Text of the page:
As the service started, wintry sunlight flooded the cathedral, which soon echoed also with music evocative of Mortimer’s lifelong south Oxfordshire home, around the village of Turville Heath. As for the cathedral itself, even that was appropriate, Canon Andrew Nunn said, as it sits just south of the Thames, out of the grasp of the censorious authorities of the City of London and hence surrounded historically by theatres and pleasure grounds, the louche haunt of lawyers and writers out on a spree and the whores who serviced them, known as Winchester geese after the bishop whose writ once ran across the area.

“Please make sure your mobile telephones are turned off and please save any applause for the end of the service,” Nunn added as the performance began. As if to get his retaliation in first he added: “Jesus had more to say about lawyers than any other group in society. He could not stand them, though he may have had a bit more time for Sir John Mortimer.”

Kinnock told the audience that Mortimer had always been a devout unbeliever: “He was in his own words an atheist certainly, but an atheist for Jesus – he liked to say a character without contradictions is like an egg without salt.”

He praised him as a valorous champion for liberty, an opponent of bigotry and a “splendid fulminator”, a friend and admirer of women even though in his own words he had a face like a bag of spanners, and a doting father, including of the son, Ross, who he discovered in his 80s he had conceived 40 years earlier with the actor Wendy Craig.

“He was a day-star of his age,” said Kinnock. “He illuminated our lives, he lit up our times. Rejoice in him and be thankful. The defence rests but his soul goes strolling on.”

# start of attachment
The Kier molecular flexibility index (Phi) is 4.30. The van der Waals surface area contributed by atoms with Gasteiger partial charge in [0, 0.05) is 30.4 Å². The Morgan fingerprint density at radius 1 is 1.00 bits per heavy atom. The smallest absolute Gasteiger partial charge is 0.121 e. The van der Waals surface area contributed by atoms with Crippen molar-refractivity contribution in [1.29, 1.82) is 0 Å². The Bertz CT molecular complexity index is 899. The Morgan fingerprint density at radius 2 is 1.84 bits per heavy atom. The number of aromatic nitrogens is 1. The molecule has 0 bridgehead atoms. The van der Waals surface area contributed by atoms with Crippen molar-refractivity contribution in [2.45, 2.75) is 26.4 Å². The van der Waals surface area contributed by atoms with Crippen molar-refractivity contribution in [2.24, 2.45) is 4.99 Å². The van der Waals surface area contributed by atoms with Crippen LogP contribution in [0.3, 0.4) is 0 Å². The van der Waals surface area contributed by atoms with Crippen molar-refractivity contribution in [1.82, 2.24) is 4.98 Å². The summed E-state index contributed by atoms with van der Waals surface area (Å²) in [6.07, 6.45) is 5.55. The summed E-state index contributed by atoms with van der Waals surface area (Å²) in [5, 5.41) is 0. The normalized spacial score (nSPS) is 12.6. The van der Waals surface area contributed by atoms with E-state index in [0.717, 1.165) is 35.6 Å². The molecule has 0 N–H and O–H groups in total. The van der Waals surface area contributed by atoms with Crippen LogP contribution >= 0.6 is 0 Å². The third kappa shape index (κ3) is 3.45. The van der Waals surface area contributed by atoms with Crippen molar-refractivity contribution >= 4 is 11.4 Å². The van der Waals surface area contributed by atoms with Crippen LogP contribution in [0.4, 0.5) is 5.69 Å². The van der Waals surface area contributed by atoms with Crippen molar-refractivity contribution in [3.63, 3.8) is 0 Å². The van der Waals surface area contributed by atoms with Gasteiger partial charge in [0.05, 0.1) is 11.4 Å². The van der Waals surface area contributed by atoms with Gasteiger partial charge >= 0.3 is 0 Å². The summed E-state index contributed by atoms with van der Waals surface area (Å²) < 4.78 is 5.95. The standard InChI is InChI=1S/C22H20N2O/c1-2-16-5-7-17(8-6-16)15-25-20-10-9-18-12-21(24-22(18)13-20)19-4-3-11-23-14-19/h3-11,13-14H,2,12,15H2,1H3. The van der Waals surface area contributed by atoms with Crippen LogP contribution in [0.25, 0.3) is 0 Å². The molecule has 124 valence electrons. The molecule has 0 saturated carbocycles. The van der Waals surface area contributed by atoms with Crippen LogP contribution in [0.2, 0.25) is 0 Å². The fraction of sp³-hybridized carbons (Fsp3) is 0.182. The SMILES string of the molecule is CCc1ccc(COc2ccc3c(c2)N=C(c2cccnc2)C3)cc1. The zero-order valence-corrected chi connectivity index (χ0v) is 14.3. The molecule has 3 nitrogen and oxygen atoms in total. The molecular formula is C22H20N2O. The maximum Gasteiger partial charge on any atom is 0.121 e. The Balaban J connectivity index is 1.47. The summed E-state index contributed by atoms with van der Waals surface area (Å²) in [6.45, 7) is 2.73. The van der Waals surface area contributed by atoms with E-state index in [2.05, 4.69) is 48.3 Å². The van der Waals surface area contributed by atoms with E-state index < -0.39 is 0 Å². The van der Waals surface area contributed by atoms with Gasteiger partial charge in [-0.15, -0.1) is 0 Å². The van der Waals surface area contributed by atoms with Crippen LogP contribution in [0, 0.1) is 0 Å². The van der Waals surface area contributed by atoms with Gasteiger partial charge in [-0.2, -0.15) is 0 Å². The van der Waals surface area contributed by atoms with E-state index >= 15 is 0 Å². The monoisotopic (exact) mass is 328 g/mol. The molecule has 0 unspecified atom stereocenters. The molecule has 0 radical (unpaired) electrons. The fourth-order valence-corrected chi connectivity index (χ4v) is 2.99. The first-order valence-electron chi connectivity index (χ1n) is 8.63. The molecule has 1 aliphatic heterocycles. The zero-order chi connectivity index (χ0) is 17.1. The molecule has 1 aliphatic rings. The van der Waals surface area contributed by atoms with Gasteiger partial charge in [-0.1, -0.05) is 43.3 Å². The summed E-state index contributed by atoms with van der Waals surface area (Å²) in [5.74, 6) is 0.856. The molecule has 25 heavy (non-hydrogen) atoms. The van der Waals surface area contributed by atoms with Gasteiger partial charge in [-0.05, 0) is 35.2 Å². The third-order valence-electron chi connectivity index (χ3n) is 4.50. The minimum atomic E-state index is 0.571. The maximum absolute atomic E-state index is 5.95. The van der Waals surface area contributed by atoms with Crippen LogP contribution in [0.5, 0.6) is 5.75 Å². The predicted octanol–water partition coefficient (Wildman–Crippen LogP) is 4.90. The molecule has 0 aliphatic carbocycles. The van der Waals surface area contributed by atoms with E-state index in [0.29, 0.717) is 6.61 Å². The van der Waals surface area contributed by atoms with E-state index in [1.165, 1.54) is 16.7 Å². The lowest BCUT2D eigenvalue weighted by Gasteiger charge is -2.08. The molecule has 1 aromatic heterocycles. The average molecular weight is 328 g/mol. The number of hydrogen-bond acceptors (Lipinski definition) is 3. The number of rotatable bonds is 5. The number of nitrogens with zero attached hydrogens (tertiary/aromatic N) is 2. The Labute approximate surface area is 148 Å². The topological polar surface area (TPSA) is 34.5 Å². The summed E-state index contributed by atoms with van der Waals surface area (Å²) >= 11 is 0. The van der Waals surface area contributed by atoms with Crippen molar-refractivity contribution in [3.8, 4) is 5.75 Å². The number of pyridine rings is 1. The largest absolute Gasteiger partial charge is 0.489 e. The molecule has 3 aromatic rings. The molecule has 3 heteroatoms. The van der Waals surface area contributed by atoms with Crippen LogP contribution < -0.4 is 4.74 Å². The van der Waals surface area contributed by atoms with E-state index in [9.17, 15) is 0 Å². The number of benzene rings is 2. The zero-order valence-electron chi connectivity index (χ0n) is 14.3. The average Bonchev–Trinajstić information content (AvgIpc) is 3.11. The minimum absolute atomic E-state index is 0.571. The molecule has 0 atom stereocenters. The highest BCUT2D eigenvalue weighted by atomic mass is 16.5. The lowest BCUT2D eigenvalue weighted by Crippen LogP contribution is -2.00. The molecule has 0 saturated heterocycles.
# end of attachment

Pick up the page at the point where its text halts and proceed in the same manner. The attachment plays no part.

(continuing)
Afterwards, the cathedral rang with applause as the service ended, before the more favoured of them filed out to a marquee and to what Mortimer himself described as the unwavering attraction of cold champagne.

When the Present has latched its postern behind my tremulous stay,
And the May month flaps its glad green leaves like wings,
Delicate-filmed as new-spun silk, will the neighbours say,
‘He was a man who used to notice such things’?

If it be in the dusk when, like an eyelid’s soundless blink,
The dewfall-hawk comes crossing the shades to alight
Upon the wind-warped upland thorn, a gazer may think,
‘To him this must have been a familiar sight.’

If I pass during some nocturnal blackness, mothy and warm,
When the hedgehog travels furtively over the lawn,
One may say, ‘He strove that such innocent creatures should come to no harm,
But he could do little for them; and now he is gone.’

If, when hearing that I have been stilled at last, they stand at the door,